Joint Straus/Tikvah Fellow
Academic Year 2010-2011
Michael Walzer (Joint Straus/Tikvah Fellow) is Professor Emeritus of Social Science, Institute for Advanced Study, Princeton, NJ. As a professor, author, editor, and lecturer, Michael Walzer has addressed a wide variety of topics in political theory and moral philosophy: political obligation, just and unjust war, nationalism and ethnicity, economic justice and the welfare state. His books (among them Just and Unjust Wars, Spheres of Justice, The Company of Critics, Thick and Thin: Moral Argument at Home and Abroad, and On Toleration) and essays have played a part in the revival of practical, issue-focused ethics and in the development of a pluralist approach to political and moral life. Walzer is a Contributing Editor for The New Republic, and co-editor of Dissent, now in its 55th year. His articles and interviews frequently appear in the world’s foremost newspapers and journals. He is currently working on the toleration and accommodation of "difference" in all its forms, and also on the third volume of The Jewish Political Tradition, a comprehensive collaborative project focused on the history of Jewish political thought.
A Political Theorist Reads the Hebrew Bible
I am trying to write, trying to build up the confidence necessary to write, a book on biblical politics: a political theorist reads the Hebrew bible. I have a table of contents, and most of the chapters actually exist in some form. And I have a kind of introduction, or project description, which is what I will read on the 13th. Here is the list of possible chapters (I have published early versions of 3, 4, 7, and 12):
- The Meaning of the Covenant
- Three Legal Codes
- Holy War
- The Rule of Kings
- What Prophets Do
- Prophecy and International Politics
- The Experience of Exile
- Priests and Priestcraft
- The Politics of Wisdom
- Where Were the Elders?
Other potential research ideas:
I have two interconnected projects for my year at the Straus Institute. In January 2010, I gave the Dewey Lecture at the University of Chicago Law School, on political justice. I talked about the trials of Charles and Louis by the revolutionaries who overthrew them, the Moscow purge trials of the 1930s, the Nuremberg trials, and then the trials that some people would like to hold for leading members of the Bush administration. The idea was to do a comparative politics of political trials, but I also attempted to defend trials of the first and third kinds and to argue against trials of the second and fourth kinds. So my first project is to try to work this up into a longish article or possibly something more.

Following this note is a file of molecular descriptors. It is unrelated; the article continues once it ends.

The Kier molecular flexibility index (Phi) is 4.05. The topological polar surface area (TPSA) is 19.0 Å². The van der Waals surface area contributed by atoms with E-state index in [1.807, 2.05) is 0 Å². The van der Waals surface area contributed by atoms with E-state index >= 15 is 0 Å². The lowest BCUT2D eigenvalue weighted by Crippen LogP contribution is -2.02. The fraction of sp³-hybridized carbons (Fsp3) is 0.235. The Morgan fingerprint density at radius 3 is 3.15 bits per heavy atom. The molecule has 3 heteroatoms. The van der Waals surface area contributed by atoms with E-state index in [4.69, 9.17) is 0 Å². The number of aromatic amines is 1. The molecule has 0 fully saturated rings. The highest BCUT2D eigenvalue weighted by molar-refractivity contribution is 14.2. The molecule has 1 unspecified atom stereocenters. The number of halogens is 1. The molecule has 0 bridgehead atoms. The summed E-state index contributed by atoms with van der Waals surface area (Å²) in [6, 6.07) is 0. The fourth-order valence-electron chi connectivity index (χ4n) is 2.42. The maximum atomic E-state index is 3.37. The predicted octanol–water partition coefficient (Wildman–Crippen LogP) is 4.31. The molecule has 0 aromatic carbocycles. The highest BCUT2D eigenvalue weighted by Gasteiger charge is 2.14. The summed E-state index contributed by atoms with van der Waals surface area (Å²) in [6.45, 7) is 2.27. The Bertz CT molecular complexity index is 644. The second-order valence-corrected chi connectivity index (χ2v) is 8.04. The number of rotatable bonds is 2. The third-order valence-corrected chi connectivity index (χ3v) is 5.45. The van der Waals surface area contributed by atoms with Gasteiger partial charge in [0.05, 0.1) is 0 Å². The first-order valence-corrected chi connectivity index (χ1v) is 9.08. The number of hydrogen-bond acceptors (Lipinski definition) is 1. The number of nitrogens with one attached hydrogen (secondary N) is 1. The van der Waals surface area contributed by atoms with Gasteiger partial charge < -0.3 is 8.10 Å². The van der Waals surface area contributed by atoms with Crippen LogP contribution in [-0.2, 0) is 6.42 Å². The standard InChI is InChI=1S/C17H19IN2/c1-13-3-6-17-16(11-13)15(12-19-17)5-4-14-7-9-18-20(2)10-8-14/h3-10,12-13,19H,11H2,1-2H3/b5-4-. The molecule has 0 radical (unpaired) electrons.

My second project is a short book, if things work out, on the role of the state in international society, with particular reference to criminal justice and distributive justice. I am thinking of three long essays. The first would ask “What are states for?” and provide a list of all the things that states (still) do—and criticize some of the people who argue that we are in a post‐Westphalian age and that sovereignty is no longer of great value. The second would ask how states and international courts cooperate or compete in doing justice to state officials and military officers accused of crimes against humanity or war crimes. The third would ask how states and international agencies work together, or don’t, in dealing with poverty and disease—and, more generally, with global inequality. I will want to express skepticism about global governance in any of its singular versions while also looking for some forms of international regulation, humanitarian intervention, and law enforcement.
I don’t promise to find what I am looking for, but “some forms” is open‐ended and minimalist; I should come up with something.